Rural and Suburban Doctors Sounding Alarm on Public Health Impact of Climate Change
May 19, 2017
Inside Climate News featured three primary care physicians from the suburbs of Alexandria, Virginia, to the rural capital of Billings, Montana, who are stepping up to educate their communities about health impact of climate change.
In Billings, Mont., Dr. Lori Byron, a pediatrician, and her husband Dr. Robert Byron, an internist, are witnessing first hand an increasingly alarming situation.
"Lori Byron regularly treats children with asthma, a disease linked with climate change that grew to afflict 8.4 percent of the population in 2010, from 7.3 percent in 2001, according to the Centers for Disease Control. In 2014, 6.3 million children in the United States had asthma.
In Montana, wildfires are among the biggest environmental polluters. 1Wildfire season is two and a half months longer now than what we used to have a few decades ago." Byron said. "It definitely leads to more asthma attacks.'"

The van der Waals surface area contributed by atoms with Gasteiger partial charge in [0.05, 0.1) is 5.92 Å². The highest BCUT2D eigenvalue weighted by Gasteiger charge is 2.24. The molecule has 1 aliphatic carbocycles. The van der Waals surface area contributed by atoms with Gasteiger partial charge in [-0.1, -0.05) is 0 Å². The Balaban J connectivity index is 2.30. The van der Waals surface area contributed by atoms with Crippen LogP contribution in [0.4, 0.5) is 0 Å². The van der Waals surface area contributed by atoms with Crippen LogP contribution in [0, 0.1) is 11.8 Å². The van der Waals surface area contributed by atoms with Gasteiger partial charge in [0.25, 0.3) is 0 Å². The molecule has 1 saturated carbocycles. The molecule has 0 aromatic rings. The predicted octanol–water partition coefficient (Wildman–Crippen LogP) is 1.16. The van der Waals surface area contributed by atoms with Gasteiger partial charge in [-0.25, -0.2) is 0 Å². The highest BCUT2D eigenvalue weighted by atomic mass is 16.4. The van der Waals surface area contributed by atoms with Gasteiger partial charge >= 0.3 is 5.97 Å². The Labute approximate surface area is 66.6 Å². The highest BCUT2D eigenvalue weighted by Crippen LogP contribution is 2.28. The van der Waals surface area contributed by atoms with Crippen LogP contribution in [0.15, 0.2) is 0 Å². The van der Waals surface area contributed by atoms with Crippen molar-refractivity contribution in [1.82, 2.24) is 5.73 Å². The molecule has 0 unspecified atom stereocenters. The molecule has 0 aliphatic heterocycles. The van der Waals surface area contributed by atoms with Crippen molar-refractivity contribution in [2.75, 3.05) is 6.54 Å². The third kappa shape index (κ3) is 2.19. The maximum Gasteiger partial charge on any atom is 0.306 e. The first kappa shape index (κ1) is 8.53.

For Dr. Samanth Ahdoot, a pediatrician from Alexandria, VA, the evidence is in front of her.
"Whether it's a 6-year-old boy who contracted Lyme disease in November—long after ticks should be gone for the year—or having to start kids on spring allergy medication in February instead of March, climate change is making its way into Ahdoot's exam room.
"When I discuss it, it's very straightforward," said Ahdoot. "The plants are blooming early because it's so warm, and that's why your child has allergies. Your child got Lyme disease in Chicago because it's 60 degrees and the ticks are out."
These physicians are amplifying their efforts as champions through their membership with the recently Medical Society Consortium on Climate & Health, which aims to help the public and policymakers understand how climate change is impacting health.